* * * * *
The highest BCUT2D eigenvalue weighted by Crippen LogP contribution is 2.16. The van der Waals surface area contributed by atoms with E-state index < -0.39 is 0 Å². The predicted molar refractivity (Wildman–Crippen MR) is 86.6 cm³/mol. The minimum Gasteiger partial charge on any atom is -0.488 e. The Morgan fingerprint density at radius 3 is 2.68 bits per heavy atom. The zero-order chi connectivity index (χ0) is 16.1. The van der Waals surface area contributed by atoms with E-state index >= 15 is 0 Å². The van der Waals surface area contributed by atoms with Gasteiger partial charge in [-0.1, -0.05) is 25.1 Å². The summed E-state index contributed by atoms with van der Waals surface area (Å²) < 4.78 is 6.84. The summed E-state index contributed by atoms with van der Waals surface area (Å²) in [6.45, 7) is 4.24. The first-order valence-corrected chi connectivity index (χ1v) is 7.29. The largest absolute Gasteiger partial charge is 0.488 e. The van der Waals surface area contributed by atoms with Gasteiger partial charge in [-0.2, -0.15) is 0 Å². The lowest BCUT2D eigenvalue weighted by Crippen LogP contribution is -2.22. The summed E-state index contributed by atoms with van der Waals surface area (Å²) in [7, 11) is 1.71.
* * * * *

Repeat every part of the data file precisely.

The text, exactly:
The highest BCUT2D eigenvalue weighted by Crippen LogP contribution is 2.16. The van der Waals surface area contributed by atoms with E-state index < -0.39 is 0 Å². The predicted molar refractivity (Wildman–Crippen MR) is 86.6 cm³/mol. The minimum Gasteiger partial charge on any atom is -0.488 e. The Morgan fingerprint density at radius 3 is 2.68 bits per heavy atom. The zero-order chi connectivity index (χ0) is 16.1. The van der Waals surface area contributed by atoms with E-state index >= 15 is 0 Å². The van der Waals surface area contributed by atoms with Gasteiger partial charge in [-0.1, -0.05) is 25.1 Å². The summed E-state index contributed by atoms with van der Waals surface area (Å²) < 4.78 is 6.84. The summed E-state index contributed by atoms with van der Waals surface area (Å²) in [6.45, 7) is 4.24. The first-order valence-corrected chi connectivity index (χ1v) is 7.29. The largest absolute Gasteiger partial charge is 0.488 e. The van der Waals surface area contributed by atoms with Gasteiger partial charge in [-0.2, -0.15) is 0 Å². The lowest BCUT2D eigenvalue weighted by Crippen LogP contribution is -2.22. The summed E-state index contributed by atoms with van der Waals surface area (Å²) in [7, 11) is 1.71.